“I would really like them to be re-engaged in what they’re learning, as a lot of what we learn is applicable to what students want to do after they leave here,” she said. “We talk about learning skills versus management skills, how to manage a staff and create longevity in a food business.”

Heckwolf’s students also learn to establish good systems of communication within a kitchen and behind a food counter.

“I tell students it’s not all about the food; food is our vehicle for learning,” Heckwolf said. “It’s about learning how to successfully serve customers and run a business. I’m excited about the new food but even more so about students learning the curriculum.”

While working at Foodology, students get the opportunity to rotate between the different stations. Third-year culinary student Marley Marano was working behind the register on this particular day.

“This class has been great so far,” Marano said. “I had a lot of bakery classes with Chef Heckwolf and this one has been learning how to do quick service and how to manage a restaurant.”

Marano wants to run her own personal chef business after earning her degree from GRCC and feels like she’s learning applicable skills working at Foodology. 

“Chef Heckwolf has been a great mentor,” she added. “She’s a boss lady.”

Foodology is open to GRCC staff, students and the greater community Tuesdays through Thursdays, from 10:30 a.m. to 1:00 p.m., in the Wisner-Bottrall Applied Technology Center. It closes for the semester on Oct. 11. New food and bakery specials are offered each day.

This story was reported by Alexis Stark of the School News Network.

GRCC earns $2.9 million federal grant to work with partners to fill vital need, increase training for community health workers

The U.S. Department of Health and Human Services has awarded Grand Rapids Community College and partners $2.9 million over three years to increase the number of community health workers in West Michigan.

GRCC is one of five colleges or organizations in Michigan to earn the grant, and the only community college.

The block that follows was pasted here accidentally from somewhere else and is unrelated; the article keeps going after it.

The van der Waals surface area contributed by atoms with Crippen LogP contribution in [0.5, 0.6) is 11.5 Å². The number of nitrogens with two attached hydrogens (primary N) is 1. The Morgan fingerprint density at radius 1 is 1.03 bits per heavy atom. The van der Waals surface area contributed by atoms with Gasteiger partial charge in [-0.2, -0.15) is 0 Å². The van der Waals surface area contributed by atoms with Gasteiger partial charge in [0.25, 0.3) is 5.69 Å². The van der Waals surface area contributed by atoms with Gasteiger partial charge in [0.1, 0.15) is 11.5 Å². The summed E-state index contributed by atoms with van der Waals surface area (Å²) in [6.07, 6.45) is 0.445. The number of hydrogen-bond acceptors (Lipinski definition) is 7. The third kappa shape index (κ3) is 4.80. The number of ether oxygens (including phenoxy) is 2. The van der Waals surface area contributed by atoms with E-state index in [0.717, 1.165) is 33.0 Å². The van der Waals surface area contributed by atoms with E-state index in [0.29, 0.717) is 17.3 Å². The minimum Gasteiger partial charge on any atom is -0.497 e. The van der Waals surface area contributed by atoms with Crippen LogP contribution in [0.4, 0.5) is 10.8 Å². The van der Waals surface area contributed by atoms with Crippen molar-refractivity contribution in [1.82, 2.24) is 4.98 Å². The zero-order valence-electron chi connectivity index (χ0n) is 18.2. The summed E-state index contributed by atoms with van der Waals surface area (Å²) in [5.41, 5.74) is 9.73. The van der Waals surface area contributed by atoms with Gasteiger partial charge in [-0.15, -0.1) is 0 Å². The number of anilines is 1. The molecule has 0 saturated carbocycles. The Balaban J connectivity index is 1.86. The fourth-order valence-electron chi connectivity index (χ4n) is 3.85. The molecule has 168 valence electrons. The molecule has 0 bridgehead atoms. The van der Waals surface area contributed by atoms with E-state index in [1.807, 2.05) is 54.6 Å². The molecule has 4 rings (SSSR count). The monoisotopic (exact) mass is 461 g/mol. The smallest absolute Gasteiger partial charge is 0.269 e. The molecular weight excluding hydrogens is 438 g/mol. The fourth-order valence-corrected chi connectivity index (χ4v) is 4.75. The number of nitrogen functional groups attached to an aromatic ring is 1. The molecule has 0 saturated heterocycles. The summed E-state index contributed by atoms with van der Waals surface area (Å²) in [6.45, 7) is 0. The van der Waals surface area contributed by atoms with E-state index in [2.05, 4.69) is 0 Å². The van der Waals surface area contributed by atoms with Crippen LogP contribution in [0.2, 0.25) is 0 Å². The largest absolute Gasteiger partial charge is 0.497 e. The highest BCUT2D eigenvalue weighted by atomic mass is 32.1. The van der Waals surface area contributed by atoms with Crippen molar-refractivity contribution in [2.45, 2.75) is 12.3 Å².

Students will earn a community health worker, medical assistant, or personal care assistant certification. Registration opens in November.

GRCC is partnering with Cherry Health, Trinity Health and Spectrum Health’s Healthier Communities for the training, working together for the training and placement within the organizations.

“Our community turns to GRCC to help residents gain the skills they need for important roles, especially in the rapidly growing and changing world of healthcare,” said Julie Parks, dean and executive director of Workforce Training. “We’re proud to partner with some of the top healthcare providers in West Michigan to provide the training, fill a critical need, and help our residents.”

Community health workers help people navigate and access health services and adopt healthy behaviors. They can help people connect to needed health care, access health insurance, educate healthcare providers and other stakeholders about community health needs, collect data for use in determining programs and policies, and provide some screenings and referrals.

“Cherry Health is honored to be part of this collaborative effort allowing us and the other partnering organizations to accelerate our ability to fill gaps in care and use non-traditional methods to develop meaningful career-pathing opportunities for community health workers,” Cherry Health President and CEO Tasha Blackmon said. “Through this program, our staff and other community members will develop skills we feel are critical as we advance patient care. By streamlining training for Community Health Workers, we will make our communities healthier and empower these individuals to grow in their healthcare careers.”

GRCC will use the grant to train new community health workers and expand the skills of current ones. Those in the program will gain hands-on experience by working in the field and through apprenticeships.

“Well-trained and compassionate community health care workers are an integral part of what we do here, bringing inclusive and quality health services to communities that need it most,” said Paula Schuiteman-Bishop, vice president for Healthier Communities operations at Spectrum Health. “Programs such as Maternal/Infant Health and More Life, Mas Vida, have a significant impact on the health and wellbeing of so many individuals in the area and are the perfect means for providing quality education and training to aspiring health care professionals or those who are looking to brush up on their skills. We look forward to participating in this effort.”